April 17, 2019 / 10:16 AM / a day ago

Deals of the day-Mergers and acquisitions

(Adds ArcelorMittal, ConocoPhillips, Carige, Nokia, Volkswagen, China Mobile and Uber; Updates Saudi Aramco)

April 17 (Reuters) - The following bids, mergers, acquisitions and disposals were reported by 2000 GMT on Wednesday:

** Uber Technologies Inc (IPO-UBER.N) is nearing a deal with a group, including SoftBank Group Corp, to invest in its self-driving car unit to be valued at $7.25 billion, the Wall Street Journal reported, citing people familiar with the matter.

** Federal Communications Commission Chairman Ajit Pai said he opposes China Mobile Ltd’s bid to provide U.S. telecommunications services and that the commission will vote on whether to deny the application in May.

** The European Commission’s push for a wifi-based standard for cars backed by Volkswagen took a big step forward after EU lawmakers endorsed Wi-Fi over 5G technology promoted by BMW and Qualcomm.

** German car parts maker Continental and French rival Valeo have joined Daimler and Bury Techologies to seek an EU antitrust investigation into Nokia’s patent licensing practices for cars, the Finnish tech company said.

** Italian banks are in talks with BlackRock over a possible deal to salvage troubled lender Carige, the head of a depositor guarantee fund financed by the banks said.

** Private-equity backed Chrysaor is near a deal to buy U.S. group ConocoPhillips’ British North Sea oilfields, two sources close to the process said, a deal that would make it the basin’s biggest producer.

** The European Commission has approved the sale by ArcelorMittal, the world’s largest steel producer, of plants in several European countries to Liberty House to satisfy regulatory requirements for its acquisition of Italian steelmaker Ilva.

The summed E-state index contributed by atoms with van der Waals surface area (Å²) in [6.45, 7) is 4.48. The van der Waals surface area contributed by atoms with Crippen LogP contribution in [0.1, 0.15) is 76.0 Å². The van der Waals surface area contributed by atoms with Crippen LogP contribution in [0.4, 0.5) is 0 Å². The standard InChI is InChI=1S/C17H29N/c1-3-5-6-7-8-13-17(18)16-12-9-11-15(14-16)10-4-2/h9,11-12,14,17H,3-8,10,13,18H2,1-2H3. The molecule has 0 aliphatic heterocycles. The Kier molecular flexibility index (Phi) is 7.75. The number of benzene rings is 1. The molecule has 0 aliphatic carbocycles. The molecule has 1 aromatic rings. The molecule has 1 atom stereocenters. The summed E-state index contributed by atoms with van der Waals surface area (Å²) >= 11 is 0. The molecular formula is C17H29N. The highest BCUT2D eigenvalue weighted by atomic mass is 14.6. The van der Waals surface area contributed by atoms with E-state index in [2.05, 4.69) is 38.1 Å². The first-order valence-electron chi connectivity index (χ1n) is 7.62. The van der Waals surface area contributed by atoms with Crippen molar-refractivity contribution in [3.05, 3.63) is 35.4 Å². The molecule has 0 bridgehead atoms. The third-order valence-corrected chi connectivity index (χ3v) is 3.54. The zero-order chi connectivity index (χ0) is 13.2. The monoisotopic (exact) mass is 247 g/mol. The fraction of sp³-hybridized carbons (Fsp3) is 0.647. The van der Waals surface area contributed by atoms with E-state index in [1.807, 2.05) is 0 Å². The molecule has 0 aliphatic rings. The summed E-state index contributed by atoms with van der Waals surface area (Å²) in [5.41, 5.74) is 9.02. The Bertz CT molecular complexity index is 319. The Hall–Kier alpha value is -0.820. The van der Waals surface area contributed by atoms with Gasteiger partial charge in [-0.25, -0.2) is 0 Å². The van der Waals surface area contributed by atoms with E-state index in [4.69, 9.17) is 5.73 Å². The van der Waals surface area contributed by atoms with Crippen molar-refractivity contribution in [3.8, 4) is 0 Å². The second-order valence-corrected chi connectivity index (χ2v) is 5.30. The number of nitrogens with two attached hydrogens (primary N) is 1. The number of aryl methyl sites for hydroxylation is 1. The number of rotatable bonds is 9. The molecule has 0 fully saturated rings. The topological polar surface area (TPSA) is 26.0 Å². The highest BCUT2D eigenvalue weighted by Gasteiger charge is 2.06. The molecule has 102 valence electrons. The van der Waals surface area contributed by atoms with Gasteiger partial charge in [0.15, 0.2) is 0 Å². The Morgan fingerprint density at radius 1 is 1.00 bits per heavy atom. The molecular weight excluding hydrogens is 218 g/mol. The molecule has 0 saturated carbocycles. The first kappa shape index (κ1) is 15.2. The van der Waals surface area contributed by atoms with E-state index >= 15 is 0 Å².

** Reliance Industries Ltd is in talks to buy British toy store chain Hamleys, business news website Moneycontrol reported citing multiple sources, as the Indian conglomerate seeks to expand its footprint in the consumer space.

** Saudi Aramco, the world’s biggest oil producer, is in talks to buy a stake of at least 20 percent in the refining and petrochemicals businesses of India’s Reliance Industries Ltd , sources familiar with the matter said.

** Saudi Aramco plans to buy Royal Dutch Shell’s 50 percent stake in Saudi refining complex SASREF, a joint venture between the firms, two sources said.

** Czech utility CEZ is entering exclusive talks to potentially sell its assets in Bulgaria to local firm Eurohold, a CEZ spokeswoman said.

** Japan’s Toshiba Corp said it has decided to scrap a plan to sell its U.S. LNG business to China’s ENN Ecological Holdings and to resume a process to dispose of the business with an aim to complete the transfer by March 2020.

** Private equity firm TPG Capital Management LP said it is leading a group of investors to buy 30 percent of jewellery brand APM Monaco.

** Japan’s Nippon Paint Holdings Co Ltd has proposed buying Australia’s biggest paint maker DuluxGroup Ltd for A$3.8 billion ($2.7 billion), expanding its global footprint though entering Australia just as a housing boom there falters.

** Pernod Ricard, which is being targeted by activist investor Elliott, plans to buy super premium Italian gin brand Malfy from Biggar & Leith, as it further strengthens its fast-growing portfolio of so-called ‘craft’ spirits.

** NIC Group’s shareholders have approved its merger with the Commercial Bank of Africa, the company said, paving the way for the two companies to create the third-biggest bank by assets in east Africa.

** Mediaset is in contact with various players over a cross-border tie-up but has no intention of including its shareholder Vivendi in any potential deal, the head of the holding controlling the Italian private broadcaster said.

** France’s Credit Agricole and Spain’s Santander plan to combine their custody and asset servicing operations, in a deal that could point the way for European banks to achieve scale without the complexity of a full merger.

** Russian businessman Oleg Deripaska said he was ready to give up control of GAZ after sanctions against the van maker began to bite and as Western partners, such as Germany’s Daimler, stopped doing business with the company. (Compiled by Uday Sampath in Bengaluru)

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